Who do we think would be better equipped to give a clear view of you or I in 2016? hundreds of people interviewed right now in 2016 that no each one of us personally… or people 150 years from now that each cherry pick random, separate details of our lives and then put their own spin on 2016?

      Come on now, people need to keep this in mind when discussing historical figures.
      Lincoln wasn’t perfect, but then again are any of us? Trust those that were there. Don’t trust those that were not, yet twist the words of those that were there.

  • Martha Mar 1, 2015 @ 6:10

    Thanks for this thoughtful post, Kevin Levin. Interestingly, the editors at the LA Times bestowed the title on my op-ed piece at press time, without consulting me. Not that I would have objected: I like the title very much–but just to say that I did not write the essay around that idea. Reading the piece with the editors’ title, it makes sense to me, metaphorically, if not literarly–and perhaps we must always speak metaphorically when writing across centuries. And yes, most white northerners fought for the Union, but Lincoln was also deeply influenced by black and white abolitionists over time. Moreover, as James Oakes tells us in *Freedom National,* he and the Republican Party were intent on ending slavery from the very start of the war.

    • Kevin Levin Mar 1, 2015 @ 6:50

      Hi Martha,

      Thanks so much for the response. Oakes’s certainly offers a provocative thesis, but I was responding more to what I thought you were claiming about Lincoln’s Second Inaugural – that Americans have ‘misunderstood the fundamental political impulse’ behind his words. As I suggested I think we should resist interpreting Lincoln’s words outside of an 1865 context, though I completely agree with you that his words do speak to us in powerful ways.

  • Ted McKnight Feb 28, 2015 @ 20:54

    Thank you for the thought provoking post. As I am reading “Rebel Yell” by S. C. Gwynne my question is why war? Why dismiss the peace negotiations and choose war? Slavery caused conflicts in some countries but only in America did we resort to war and the loss of 750,000 lives. Slavery was not only a horrible institution, it was a terrible business model that could not be sustained through the industrial revolution. Was past and current racial strife in America caused by the ‘share cropper’ model of cheap labor? Did the current racial unrest have its Antebellum beginnings when slaveholders pitted black slaves against white slaves as a control measure? Are the West Indies less troubled because white slaves outnumbered the black? As I said, very thought provoking.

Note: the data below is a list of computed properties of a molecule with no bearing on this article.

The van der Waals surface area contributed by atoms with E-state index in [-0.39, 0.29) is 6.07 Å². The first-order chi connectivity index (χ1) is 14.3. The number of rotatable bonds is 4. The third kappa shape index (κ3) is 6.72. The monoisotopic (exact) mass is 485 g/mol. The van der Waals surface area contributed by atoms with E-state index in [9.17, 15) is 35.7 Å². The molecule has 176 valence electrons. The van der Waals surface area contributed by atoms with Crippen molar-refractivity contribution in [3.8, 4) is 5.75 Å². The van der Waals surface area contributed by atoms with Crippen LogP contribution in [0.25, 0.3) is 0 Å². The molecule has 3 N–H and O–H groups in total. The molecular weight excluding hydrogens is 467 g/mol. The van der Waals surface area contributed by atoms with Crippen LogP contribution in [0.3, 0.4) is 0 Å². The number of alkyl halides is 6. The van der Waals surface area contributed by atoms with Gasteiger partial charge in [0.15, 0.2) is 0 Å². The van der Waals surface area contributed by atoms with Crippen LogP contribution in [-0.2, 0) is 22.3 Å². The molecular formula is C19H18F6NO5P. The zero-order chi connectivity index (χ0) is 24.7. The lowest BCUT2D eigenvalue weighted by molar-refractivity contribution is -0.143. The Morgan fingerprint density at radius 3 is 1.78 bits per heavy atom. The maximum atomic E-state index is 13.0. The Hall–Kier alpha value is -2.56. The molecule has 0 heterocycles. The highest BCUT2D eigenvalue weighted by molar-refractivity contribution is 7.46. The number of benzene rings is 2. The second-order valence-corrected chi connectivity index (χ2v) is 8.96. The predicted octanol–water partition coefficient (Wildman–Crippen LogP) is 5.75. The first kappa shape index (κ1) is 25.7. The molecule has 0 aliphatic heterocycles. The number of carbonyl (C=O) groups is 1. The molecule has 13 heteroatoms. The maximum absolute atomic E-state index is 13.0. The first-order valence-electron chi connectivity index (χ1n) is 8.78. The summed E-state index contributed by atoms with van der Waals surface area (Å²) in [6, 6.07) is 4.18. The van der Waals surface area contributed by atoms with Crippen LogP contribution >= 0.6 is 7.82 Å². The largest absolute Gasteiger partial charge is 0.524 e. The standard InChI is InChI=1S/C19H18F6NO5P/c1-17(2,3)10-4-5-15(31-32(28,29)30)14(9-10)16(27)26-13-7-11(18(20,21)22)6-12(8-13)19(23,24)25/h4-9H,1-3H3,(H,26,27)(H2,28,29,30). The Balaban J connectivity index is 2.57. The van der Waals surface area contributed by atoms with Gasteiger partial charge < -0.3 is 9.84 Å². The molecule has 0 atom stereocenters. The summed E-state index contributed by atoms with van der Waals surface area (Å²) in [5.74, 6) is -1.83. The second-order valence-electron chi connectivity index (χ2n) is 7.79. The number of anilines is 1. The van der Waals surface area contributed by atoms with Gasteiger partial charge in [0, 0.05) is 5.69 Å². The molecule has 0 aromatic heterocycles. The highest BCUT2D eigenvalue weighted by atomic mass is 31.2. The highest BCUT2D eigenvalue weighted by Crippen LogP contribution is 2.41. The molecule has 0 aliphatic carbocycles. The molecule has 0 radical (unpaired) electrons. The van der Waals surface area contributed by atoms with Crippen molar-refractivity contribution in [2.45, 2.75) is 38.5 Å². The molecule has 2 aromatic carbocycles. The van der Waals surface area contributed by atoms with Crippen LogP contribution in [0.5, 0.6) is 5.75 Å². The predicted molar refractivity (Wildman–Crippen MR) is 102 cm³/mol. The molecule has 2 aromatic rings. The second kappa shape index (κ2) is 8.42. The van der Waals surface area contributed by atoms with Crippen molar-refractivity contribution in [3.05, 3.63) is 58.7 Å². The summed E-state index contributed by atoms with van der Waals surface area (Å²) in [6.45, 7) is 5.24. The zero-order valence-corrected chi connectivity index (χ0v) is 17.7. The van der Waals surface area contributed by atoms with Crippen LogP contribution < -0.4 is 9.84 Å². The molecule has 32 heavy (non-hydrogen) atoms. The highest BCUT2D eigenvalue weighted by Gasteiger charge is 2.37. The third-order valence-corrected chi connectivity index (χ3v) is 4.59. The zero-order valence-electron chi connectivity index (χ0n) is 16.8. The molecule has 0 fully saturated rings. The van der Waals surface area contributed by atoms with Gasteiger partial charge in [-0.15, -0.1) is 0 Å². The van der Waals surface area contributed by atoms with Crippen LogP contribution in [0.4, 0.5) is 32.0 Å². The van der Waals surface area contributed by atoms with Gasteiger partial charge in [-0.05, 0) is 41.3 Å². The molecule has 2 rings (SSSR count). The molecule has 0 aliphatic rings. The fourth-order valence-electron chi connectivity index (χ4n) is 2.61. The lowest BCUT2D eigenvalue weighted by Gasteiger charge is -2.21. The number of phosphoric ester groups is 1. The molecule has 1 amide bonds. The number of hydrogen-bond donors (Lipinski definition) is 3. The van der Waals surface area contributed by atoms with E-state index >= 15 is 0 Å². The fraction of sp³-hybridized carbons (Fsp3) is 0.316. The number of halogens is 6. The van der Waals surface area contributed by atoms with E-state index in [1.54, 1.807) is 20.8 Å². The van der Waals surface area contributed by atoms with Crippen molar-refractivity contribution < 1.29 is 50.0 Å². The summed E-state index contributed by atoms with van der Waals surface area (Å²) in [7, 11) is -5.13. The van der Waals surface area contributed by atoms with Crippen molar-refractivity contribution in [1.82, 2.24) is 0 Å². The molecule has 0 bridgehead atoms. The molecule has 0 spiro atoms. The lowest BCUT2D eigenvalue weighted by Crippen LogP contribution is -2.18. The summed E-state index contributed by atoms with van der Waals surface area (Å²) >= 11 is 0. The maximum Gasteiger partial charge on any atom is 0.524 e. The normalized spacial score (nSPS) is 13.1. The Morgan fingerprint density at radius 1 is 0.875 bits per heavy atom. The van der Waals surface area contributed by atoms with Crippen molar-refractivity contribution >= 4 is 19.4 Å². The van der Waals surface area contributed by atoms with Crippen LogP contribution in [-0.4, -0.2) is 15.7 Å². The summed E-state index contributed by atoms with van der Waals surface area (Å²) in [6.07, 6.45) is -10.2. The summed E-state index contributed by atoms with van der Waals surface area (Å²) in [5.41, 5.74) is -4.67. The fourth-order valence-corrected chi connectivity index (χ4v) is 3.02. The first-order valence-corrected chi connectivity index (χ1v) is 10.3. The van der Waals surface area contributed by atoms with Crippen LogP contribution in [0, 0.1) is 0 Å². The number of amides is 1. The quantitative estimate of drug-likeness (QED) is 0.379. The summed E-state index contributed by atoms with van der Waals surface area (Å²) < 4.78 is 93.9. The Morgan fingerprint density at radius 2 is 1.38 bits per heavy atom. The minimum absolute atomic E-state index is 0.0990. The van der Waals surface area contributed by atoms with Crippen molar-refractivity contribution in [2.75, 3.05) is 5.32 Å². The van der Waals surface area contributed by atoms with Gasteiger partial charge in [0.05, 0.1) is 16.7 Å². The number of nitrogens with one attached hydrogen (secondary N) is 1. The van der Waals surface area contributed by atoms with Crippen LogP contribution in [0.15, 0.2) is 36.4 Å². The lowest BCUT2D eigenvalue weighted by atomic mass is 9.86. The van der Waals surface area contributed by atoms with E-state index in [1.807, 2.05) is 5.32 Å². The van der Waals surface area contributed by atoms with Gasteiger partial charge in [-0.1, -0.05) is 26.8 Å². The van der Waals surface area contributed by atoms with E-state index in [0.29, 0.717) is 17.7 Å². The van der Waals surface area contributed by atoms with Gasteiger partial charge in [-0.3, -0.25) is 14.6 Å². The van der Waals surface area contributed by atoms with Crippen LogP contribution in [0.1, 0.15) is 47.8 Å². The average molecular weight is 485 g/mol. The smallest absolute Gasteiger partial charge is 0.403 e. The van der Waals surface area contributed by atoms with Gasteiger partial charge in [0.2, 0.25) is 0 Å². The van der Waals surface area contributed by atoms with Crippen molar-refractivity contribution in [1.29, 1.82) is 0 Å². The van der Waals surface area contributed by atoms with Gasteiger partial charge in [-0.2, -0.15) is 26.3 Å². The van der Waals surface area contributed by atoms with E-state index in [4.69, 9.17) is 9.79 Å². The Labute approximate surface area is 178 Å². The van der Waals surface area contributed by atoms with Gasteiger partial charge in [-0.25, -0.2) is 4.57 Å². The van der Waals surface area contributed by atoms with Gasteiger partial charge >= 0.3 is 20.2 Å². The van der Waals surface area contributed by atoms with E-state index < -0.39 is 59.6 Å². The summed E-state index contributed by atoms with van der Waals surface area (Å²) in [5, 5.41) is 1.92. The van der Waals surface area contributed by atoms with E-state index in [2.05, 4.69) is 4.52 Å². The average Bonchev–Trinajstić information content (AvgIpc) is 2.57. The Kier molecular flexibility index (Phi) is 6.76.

• Kevin Levin Mar 1, 2015 @ 2:37

      Glad you enjoyed it. Most Northerners who volunteered in the first half of the war did so to save the Union. That concept may not mean much to Americans today, but it did in 1861. Again, I recommend Russel McClintock’s book, Lincoln and the Decision For War.

      Slavery was not only a horrible institution, it was a terrible business model that could not be sustained through the industrial revolution.

      This is simply not the case. Slavery helped to create the Industrial Revolution. Two recent books that are worth reading on this specific issue: The Half Has Never Been Told by Edward Baptist and Sven Beckert’s Cotton.

      • Ted McKnight Mar 4, 2015 @ 12:20

        I’ve read McClintock’s book and time permitting I’ll read your recommendations.
        In your opinion do you feel that the war was justified considering the lives lost and continuing misery in the south? Label me Chamberlain, but it seems to me that appeasement and negotiations would be in order to avoid war at all cost.

        • Kevin Levin Mar 4, 2015 @ 12:48

          I don’t know how to answer that question apart from admitting that I am glad that the Union was not dissolved and that slavery was abolished from the North American continent for good.

  • Patricia Kitto Feb 28, 2015 @ 8:29

    I’m continually perplexed as to why there is an impulse in this post and in much of what I have read about the Civil War during the sesquicentennial commemoration to set “the issue of slavery aside” and to declare that “the vast majority of the loyal citizenry of the North did not fight the war primarily to end slavery with the promise of civil rights.”

    Firstly, I do not think one can set “the issue of slavery aside” during any discussion about the Civil War. Why do we want to anyway? Do we think in doing so we’ll get to the “true heart of the matter”? Plain and simple, slavery is the true heart of the matter. We don’t have to set it aside to discuss other contributing factors. Yet time and again I see this “setting aside” in articles, blogs, and history books. I truly don’t understand why. Any thoughts?